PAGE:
D.C. Leaders Ponder Next Steps to Win Statehood

WI Web Staff Report | 11/30/2011, 10:38 p.m.
While the world is glued to news of democracy protests in Cairo, the capitol of...
D.C. State Democratic Committee Chairwoman Anita Bonds says in 2012 she hopes to elect a majority in Congress willing to vote for a D.C. statehood bill and a President willing to sign it into law./Courtesy photo.

While the world is glued to news of democracy protests in Cairo, the capitol of Egypt, locally, leaders are debating their next moves to win full democracy for residents of this country's capital, the District of Columbia.

This debate comes on the heels of a recent proposal that would have provided the District with increased control over its own finances. Yet, due to a condition they believed was unacceptable, an offer of budget autonomy was rejected by the District's top politicos, D.C. Congresswoman Eleanor Holmes Norton, Mayor Vincent C. Gray, and Council Chairman Kwame R. Brown.

The Offer

Republicans controlling the U.S. House of Representatives drafted legislation that would do away with the federal government's annual review of the D.C. budget. Since this process is linked to the federal government's own budget approval, the District's finances have often been held hostage during periodic political tugs of war between Congress and the president. This has forced the D.C. government to shut down, on at least one occasion, bringing a halt to trash collection and other local services.

The Catch

In return for "budget autonomy," D.C. would have been permanently barred from funding elective abortions (performed for non-medical reasons) for low-income women. Currently, the District government is banned from funding elective abortions through the remainder of FY 2011.

According to the D.C. Department of Health Care Finance, elective abortions are relatively a minor expense in the agency's billion dollar-plus budget. Per District figures, only $65,000 have been spent on these procedures since D.C. begin funding elective abortions from its own local finances. However, when Republicans took control of the House of Representatives, the District's funding of abortions became a prized target for conservatives looking to score points with their tea-party supporters who swept them into power.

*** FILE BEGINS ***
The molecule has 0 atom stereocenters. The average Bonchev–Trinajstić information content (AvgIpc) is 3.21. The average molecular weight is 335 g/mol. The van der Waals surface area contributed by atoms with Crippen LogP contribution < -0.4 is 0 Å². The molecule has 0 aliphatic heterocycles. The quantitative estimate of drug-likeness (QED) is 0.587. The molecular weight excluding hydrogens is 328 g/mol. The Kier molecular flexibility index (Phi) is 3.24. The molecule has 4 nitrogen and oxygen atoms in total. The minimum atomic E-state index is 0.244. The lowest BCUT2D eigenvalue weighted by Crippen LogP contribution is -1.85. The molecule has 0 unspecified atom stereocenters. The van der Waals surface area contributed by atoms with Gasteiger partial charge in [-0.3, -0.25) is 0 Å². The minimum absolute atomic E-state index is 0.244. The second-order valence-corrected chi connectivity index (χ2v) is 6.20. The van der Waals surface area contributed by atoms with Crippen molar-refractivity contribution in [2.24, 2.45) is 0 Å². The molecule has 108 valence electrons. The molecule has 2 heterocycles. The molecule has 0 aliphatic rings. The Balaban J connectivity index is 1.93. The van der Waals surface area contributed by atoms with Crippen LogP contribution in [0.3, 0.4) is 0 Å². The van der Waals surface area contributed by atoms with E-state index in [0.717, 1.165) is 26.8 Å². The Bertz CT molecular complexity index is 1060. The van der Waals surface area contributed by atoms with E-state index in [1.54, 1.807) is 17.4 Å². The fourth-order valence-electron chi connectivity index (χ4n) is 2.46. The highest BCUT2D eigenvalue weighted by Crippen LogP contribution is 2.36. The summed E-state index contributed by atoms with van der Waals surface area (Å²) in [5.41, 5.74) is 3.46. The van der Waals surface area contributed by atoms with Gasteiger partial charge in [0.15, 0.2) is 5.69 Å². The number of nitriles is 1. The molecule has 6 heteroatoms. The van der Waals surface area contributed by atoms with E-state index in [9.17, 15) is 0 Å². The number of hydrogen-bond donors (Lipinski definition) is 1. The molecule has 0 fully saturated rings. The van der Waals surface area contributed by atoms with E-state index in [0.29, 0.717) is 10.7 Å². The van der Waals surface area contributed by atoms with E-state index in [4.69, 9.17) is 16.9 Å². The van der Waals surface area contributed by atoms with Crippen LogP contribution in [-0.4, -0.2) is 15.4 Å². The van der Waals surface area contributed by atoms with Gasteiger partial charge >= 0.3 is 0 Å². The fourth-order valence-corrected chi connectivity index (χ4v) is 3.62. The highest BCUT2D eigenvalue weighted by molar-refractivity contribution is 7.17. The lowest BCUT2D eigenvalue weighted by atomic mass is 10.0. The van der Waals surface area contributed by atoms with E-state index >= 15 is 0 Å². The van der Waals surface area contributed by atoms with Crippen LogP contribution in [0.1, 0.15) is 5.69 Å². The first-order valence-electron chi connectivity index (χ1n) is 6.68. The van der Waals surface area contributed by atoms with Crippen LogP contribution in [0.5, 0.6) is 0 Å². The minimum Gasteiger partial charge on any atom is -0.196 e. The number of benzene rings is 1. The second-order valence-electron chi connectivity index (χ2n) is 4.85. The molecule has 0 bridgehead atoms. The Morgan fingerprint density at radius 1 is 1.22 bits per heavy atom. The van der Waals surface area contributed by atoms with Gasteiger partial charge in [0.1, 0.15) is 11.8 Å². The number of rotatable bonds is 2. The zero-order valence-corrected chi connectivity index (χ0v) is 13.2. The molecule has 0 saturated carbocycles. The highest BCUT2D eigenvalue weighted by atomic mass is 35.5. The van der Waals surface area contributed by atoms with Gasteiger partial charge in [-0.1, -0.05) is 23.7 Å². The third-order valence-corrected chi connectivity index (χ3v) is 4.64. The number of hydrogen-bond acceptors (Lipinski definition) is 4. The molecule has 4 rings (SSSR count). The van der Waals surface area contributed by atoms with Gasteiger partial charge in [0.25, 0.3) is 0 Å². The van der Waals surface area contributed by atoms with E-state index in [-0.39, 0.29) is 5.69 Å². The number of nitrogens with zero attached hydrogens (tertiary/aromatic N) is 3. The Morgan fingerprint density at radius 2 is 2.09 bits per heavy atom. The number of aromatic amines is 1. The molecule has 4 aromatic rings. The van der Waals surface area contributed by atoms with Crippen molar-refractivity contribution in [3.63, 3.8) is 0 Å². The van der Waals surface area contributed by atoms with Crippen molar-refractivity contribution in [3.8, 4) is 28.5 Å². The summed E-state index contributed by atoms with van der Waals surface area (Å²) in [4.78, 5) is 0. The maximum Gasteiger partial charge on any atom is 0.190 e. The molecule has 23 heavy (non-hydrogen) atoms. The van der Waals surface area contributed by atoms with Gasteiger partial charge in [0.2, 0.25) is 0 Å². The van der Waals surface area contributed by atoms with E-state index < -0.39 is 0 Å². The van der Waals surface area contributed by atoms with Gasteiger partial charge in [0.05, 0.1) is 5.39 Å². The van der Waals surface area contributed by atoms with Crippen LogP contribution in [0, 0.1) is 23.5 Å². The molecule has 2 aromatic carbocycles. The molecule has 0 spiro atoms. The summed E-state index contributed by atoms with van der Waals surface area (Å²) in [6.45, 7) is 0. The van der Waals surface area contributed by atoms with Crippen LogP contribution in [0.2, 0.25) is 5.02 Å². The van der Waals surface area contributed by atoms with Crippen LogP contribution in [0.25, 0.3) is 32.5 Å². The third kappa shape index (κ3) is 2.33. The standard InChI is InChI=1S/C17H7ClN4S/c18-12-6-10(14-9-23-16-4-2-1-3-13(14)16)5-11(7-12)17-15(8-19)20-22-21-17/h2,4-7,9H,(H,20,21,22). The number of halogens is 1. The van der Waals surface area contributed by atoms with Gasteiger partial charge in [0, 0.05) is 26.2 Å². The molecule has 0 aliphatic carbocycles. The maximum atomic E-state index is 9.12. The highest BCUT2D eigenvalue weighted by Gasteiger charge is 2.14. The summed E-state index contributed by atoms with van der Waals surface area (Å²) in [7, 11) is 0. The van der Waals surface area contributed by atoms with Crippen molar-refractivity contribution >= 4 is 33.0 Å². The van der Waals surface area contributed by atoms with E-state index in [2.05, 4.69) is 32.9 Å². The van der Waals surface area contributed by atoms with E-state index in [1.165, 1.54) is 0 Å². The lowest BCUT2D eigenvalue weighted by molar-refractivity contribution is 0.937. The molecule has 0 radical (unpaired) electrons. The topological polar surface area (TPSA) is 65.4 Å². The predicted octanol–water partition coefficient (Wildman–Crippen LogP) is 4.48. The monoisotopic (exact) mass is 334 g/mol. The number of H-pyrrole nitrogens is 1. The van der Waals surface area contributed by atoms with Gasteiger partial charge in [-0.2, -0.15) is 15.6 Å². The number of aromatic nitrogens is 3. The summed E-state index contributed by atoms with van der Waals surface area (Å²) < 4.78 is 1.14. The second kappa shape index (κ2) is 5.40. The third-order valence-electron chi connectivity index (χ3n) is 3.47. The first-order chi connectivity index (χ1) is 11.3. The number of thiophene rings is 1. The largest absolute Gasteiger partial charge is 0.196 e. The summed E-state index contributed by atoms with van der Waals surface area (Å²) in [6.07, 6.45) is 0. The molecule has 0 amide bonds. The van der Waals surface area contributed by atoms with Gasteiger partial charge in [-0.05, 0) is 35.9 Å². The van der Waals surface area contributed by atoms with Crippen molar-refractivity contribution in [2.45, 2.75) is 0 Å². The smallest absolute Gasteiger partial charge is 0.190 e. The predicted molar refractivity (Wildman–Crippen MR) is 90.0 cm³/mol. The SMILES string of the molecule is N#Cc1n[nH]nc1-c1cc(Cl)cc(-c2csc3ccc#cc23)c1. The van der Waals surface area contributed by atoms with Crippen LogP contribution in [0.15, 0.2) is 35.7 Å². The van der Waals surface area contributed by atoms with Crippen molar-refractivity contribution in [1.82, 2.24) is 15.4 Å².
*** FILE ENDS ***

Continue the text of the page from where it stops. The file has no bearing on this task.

In April, Republicans made the District's abortion funding a negotiating point in the debate over a federal spending package for FY 2011. To avert a government shutdown, the president himself is quoted to have told Republicans that "I will give you D.C. abortion," thus barring the District from funding abortions for the rest of 2011. News of this compromise sparked outrage amongst D.C. rights activists and politicians, leading to the arrest of the Mayor and other District rights supporters, 72 in all.

Following the national attention generated by the arrests of the Mayor and others, Rep. Darrell Issa (R-Calif.), who chairs the House panel charged with overseeing the District's affairs, proposed the budget autonomy deal to make the abortion ban permanent. The bill would have saved anti-abortion forces from having to renew the ban annually.

The Civics Lesson

Someone new to the District might be confused why the federal government is responsible for local public health priorities such as abortion services.

The issue boils down to statehood, or the lack thereof says Anise Jenkins, president of Stand Up! for Democracy in D.C. "So long as D.C. is denied full statehood, we will continue to be faced with games that offer to give us one right and take another away" says Jenkins. As one of the 72 D.C. rights activists arrested earlier this year, and the only activist cleared of all charges stemming from their acts of nonviolent civil disobedience, Jenkins believes that going forward, leaders in D.C. must not settle for anything short of full statehood. And Jenkins points out that the blueprint for winning statehood is available for all to read in the reserves of the Martin Luther King Branch of the D.C. Library. This blueprint spells out a simple formula of "education, citizen participation and direct action, litigation, and legislation," says Jenkins.